I asked Anand, “How did you find me?”
Anand replied, “I was worried when you didn't come home on time, and I knew you'd be on this highway… I was afraid you'd had an accident or something.”
“What had happened to you, by the way?” Anand asked.
“I don't know what Anand, I really don't remember…” I said, even though I did remember.
I just couldn't tell anybody about it, that's all.
No one would believe me anyway.
I only said to him, “Let's not go drinking tonight, man. Let's sit and talk.”
So I drove to his place, shakily, following his car.
As I got down, I reached for a cigarette.
I pulled one out and lit it up and retched.
I couldn't stand the smell or the smoke anymore.
The habit that I'd always wanted to quit but couldn't -- smoking, my old nemesis.
I couldn't stand it anymore.
“It's due to the shock!” I said to myself. “Let's wait and see…” I thought.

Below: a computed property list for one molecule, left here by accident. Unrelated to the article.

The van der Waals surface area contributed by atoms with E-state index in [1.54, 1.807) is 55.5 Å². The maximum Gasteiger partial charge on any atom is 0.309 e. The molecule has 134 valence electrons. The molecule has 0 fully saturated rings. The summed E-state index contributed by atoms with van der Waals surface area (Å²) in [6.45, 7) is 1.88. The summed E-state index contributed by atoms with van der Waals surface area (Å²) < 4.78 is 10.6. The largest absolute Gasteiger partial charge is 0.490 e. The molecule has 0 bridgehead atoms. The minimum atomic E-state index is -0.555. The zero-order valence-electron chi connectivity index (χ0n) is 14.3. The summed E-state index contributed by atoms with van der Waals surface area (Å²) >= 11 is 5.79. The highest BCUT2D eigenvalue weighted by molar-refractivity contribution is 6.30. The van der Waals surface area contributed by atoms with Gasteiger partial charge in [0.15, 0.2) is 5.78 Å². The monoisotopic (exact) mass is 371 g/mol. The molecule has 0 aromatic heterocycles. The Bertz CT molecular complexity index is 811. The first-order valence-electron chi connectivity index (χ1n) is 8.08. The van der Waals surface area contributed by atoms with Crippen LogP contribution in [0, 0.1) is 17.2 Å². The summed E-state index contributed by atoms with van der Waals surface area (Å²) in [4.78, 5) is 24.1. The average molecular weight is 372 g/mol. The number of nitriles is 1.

Anand and I talked that night like we'd never ever done before.
We talked about life -- the bittersweet experiences.
I went home late, very late.
I hit my bed and was out cold!
I slept like I'd never slept before… and the bad dreams, they'd gone away.
I dreamt of pleasant things that night.
I dreamt of peace, of love, of beauty in nature.
I woke up early the next morning and put on my running shoes and track pants.
I jogged like I was a new man… feeling younger and energetic.
People call me a tranquil person today.
I talk to Pagla Baba sometimes… he speaks to me in my dreams

NOTE: This article was published at where I write with the ghostname Rudra